During Johnson & Johnson’s annual meeting, outgoing CEO Bill Weldon and successor Alex Gorsky both tried to reassure shareholders that the company is getting its act together, the Washington Post reports.
According to the Washington Post, shareholders were “upset over the health giant’s battered image amid unprecedented product recalls and ethical lapses.”
Weldon told them that the company started growing again last year after two years of sales declines, with revenue climbing 5.6 percent to $65 billion.
Weldon and Gorsky also said the company has instituted new quality procedures in the wake of about 30 recalls of medical devices and prescription drugs. The causes for those recalls, according to the report, included nauseating packaging odors, wrong levels of active ingredients in pills, and glass and metal shards in liquid medicines.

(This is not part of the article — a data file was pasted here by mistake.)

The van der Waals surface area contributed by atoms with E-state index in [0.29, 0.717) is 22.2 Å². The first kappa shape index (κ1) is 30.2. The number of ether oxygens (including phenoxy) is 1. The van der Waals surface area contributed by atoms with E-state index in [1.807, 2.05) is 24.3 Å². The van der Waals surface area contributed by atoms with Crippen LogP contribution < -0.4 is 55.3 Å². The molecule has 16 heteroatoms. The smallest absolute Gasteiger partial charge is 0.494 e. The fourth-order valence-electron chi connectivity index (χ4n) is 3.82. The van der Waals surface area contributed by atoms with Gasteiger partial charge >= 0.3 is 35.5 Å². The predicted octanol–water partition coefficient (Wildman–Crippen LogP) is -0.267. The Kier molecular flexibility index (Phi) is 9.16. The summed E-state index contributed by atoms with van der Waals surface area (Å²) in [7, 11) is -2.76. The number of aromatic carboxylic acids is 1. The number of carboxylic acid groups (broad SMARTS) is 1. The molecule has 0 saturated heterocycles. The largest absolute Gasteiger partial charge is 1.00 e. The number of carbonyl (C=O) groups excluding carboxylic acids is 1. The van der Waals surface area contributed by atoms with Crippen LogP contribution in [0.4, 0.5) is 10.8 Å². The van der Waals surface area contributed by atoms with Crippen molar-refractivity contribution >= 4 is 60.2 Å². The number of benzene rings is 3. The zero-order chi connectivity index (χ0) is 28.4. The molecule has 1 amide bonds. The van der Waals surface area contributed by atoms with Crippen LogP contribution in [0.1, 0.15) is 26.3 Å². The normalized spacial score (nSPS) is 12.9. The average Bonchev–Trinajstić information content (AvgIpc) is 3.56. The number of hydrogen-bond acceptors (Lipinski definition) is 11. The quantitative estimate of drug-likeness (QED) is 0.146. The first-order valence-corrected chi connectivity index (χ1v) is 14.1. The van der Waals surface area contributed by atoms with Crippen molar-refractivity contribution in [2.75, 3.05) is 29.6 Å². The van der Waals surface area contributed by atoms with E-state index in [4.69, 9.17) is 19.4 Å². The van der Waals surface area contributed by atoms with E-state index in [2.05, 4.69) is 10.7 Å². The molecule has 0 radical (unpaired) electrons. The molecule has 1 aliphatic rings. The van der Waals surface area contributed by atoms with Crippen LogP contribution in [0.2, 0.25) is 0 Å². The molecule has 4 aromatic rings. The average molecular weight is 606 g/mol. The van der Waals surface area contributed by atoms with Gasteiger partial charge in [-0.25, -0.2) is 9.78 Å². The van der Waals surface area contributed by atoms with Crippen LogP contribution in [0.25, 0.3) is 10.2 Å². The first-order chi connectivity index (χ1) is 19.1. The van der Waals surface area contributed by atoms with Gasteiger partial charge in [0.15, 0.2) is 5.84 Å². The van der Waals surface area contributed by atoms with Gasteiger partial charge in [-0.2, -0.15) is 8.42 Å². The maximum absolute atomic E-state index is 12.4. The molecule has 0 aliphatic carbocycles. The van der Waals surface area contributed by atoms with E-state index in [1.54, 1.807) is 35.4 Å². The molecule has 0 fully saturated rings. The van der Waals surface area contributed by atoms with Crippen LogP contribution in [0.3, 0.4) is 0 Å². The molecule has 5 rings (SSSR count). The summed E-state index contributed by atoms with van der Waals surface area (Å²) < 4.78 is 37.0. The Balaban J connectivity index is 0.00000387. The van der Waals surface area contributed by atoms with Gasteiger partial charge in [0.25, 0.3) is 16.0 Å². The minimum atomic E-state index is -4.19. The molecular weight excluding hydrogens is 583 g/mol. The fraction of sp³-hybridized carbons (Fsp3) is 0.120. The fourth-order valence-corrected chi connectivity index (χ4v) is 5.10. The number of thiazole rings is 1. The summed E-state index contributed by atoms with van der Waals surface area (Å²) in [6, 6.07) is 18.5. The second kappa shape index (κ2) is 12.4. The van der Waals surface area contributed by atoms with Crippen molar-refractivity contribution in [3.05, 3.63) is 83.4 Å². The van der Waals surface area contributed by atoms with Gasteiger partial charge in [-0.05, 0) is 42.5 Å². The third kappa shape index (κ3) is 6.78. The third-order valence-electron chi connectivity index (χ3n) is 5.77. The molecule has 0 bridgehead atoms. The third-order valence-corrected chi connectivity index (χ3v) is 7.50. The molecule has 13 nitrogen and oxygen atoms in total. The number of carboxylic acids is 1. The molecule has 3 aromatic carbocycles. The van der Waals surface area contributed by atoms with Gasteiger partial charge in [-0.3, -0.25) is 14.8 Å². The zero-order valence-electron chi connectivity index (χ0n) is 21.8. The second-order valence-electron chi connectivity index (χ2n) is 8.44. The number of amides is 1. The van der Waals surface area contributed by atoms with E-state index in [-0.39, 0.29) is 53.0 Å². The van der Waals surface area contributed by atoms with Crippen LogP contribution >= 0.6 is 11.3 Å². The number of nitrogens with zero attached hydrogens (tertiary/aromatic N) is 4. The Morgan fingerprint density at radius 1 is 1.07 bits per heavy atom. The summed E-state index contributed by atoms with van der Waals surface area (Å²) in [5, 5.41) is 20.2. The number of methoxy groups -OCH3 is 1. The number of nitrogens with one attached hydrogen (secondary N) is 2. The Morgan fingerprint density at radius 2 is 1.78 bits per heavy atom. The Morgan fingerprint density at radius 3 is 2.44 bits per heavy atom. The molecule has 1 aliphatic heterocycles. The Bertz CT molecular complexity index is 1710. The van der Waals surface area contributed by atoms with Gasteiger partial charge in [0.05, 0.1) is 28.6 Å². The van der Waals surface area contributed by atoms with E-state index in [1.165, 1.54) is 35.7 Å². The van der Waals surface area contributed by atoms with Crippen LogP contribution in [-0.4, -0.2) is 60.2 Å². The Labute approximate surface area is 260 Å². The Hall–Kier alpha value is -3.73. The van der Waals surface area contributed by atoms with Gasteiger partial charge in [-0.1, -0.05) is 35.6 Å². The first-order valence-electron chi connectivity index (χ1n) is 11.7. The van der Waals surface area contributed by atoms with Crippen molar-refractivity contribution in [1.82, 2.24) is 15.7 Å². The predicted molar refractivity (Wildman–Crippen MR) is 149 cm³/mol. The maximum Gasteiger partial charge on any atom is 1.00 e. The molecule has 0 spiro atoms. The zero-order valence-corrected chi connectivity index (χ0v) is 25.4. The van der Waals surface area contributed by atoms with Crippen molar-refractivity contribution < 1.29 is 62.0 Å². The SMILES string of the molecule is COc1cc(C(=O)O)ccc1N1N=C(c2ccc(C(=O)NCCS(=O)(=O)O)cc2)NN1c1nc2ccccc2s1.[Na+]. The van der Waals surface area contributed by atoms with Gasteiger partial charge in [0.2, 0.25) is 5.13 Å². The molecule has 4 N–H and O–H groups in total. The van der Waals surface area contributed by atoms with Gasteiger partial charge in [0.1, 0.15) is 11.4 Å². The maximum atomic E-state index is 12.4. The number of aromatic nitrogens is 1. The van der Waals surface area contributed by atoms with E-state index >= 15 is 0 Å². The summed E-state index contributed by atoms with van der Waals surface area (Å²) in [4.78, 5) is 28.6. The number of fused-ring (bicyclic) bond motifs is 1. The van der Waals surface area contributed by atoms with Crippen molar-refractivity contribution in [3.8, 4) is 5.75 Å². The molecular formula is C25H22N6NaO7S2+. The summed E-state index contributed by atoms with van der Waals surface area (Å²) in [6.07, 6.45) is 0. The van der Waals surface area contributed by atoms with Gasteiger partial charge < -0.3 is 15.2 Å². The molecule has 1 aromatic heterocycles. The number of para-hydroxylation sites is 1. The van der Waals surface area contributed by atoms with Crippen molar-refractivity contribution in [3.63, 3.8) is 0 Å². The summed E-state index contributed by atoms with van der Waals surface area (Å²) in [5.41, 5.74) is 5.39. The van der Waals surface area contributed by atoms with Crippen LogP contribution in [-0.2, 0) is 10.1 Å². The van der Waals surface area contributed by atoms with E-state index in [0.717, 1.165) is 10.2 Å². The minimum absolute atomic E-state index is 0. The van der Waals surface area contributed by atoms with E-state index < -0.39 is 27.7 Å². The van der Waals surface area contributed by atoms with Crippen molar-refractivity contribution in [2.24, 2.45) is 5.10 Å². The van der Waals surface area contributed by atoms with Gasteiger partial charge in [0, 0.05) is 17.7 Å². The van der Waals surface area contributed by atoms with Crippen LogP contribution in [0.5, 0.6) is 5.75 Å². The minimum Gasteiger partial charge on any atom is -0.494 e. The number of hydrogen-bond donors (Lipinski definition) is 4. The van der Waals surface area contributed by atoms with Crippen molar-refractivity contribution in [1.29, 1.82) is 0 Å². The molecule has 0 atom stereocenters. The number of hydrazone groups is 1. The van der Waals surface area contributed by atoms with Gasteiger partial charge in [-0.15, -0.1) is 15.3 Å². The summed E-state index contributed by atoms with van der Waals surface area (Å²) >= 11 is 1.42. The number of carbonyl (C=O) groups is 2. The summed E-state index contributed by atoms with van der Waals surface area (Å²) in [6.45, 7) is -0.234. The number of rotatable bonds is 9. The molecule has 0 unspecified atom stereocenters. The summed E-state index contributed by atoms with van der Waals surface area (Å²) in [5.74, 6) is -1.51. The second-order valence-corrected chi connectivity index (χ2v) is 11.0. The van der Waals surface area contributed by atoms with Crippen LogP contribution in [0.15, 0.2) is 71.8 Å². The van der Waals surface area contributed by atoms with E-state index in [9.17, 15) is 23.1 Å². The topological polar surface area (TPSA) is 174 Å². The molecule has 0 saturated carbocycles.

Another high-profile recall is the all-metal hip implant manufactured by Johnson & Johnson subsidiary DePuy Orthopaedics, pulled from the market in 2010. Complaints about the implant include a failure rate requiring almost half of all recipients to get a replacement within six years, and metal toxic metal debris breaking off in patients’ bodies.
Another Johnson & Johnson surgical implant, transvaginal mesh used to treat urinary incontinence and pelvic organ prolapse, has prompted thousands of lawsuits over its high early failure rate.
See the report here: